My kids (and my two dogs, Bo and Quinn) spent the last four days with me, which was great.
However, it IS a constant struggle to figure out what to do with a 14, 11 and 10 year old, when the coronavirus variants are varianting all over the place. I really wanted to stay out of places like Sky Zone (a trampoline gym) or movie theaters (which was unfortunate, because I wouldn’t mind seeing that new Spiderman movie).
So, I took them ice skating a local indoor rink (not very crowded), and we did some hikes and played a few games of Scrabble. But, yes, they still had their iPad time. It is what it is.
On Saturday evening, though, I figured I’d play around with some portrait photography. I also wanted to see what I could do in the smallish space of my apartment.
So, I went into my gear closet – the one good thing about this three-bedroom apartment is I have a whole closet just devoted to my camera gear – my camera bag, lighting, tripods, backgrounds, batteries, et. Wait…let me just show you.
Anyway, while the boys fiddled on their iPads, and Liv was in her room, and the dogs snoozed and Will Smith was going underwater, I decided to mess around and do some portraits.
That’s the great things about having young-ish kids. They’ll still listen to you when you ask them to do something. The Fear of Dad is still there, slightly. (Honestly, they are happy to jump in when I ask, at least for 10 or 15 minutes.)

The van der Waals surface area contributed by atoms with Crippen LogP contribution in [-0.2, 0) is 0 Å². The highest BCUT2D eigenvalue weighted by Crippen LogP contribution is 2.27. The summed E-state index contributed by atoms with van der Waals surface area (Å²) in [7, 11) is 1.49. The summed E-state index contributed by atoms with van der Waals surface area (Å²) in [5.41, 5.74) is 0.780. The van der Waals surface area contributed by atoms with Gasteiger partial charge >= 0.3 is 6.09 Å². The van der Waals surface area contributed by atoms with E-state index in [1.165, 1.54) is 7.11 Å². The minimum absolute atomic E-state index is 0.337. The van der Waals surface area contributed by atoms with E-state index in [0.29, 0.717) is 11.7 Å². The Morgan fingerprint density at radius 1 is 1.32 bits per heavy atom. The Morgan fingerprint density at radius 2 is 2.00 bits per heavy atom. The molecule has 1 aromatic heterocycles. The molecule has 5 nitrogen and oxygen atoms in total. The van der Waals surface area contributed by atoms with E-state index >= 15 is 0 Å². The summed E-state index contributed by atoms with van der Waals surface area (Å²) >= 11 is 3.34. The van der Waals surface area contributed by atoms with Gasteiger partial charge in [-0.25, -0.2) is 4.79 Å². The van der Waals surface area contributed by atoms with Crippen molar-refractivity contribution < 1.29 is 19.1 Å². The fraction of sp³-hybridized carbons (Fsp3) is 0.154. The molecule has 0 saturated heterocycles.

I was thinking about going b&w with these portraits on the white background. To be honest, nothing really special or great, just messing around. I don’t even really like them enough to show you the digital contact sheet here (I said they were good for 10-15 minutes…usually…half that for this shoot.)
But as Matt was sitting there with this cap on, I thought of Jay-Z’s The Black Album cover, shot by Jonathan Mannion, and thought I’d try to riff on that a little. (Interesting backstory to that album cover here. And, unfortunately, it appears Z and Mannion are locked in a legal battle about photo usage.)
My version with Matt certainly isn’t even really the same, but you get the idea of where my inspiration came from with it. Though I shot it in color, I converted it to B&W and inversed the colors (or maybe it was the other way around) and then used the sliders in Nik Silver to adjust the blacks and brightness.
Again, I wasn’t trying to replicate Jonathan’s image; it just served as some inspiration for me to process things a way differently than I would. And I kinda like the final outcome.
Of course, the photographer had to sit in while all the gear was set up.
The moral of the post is: Try something new with your portrait shoots, and/or your photography in general. And find inspiration where you can!
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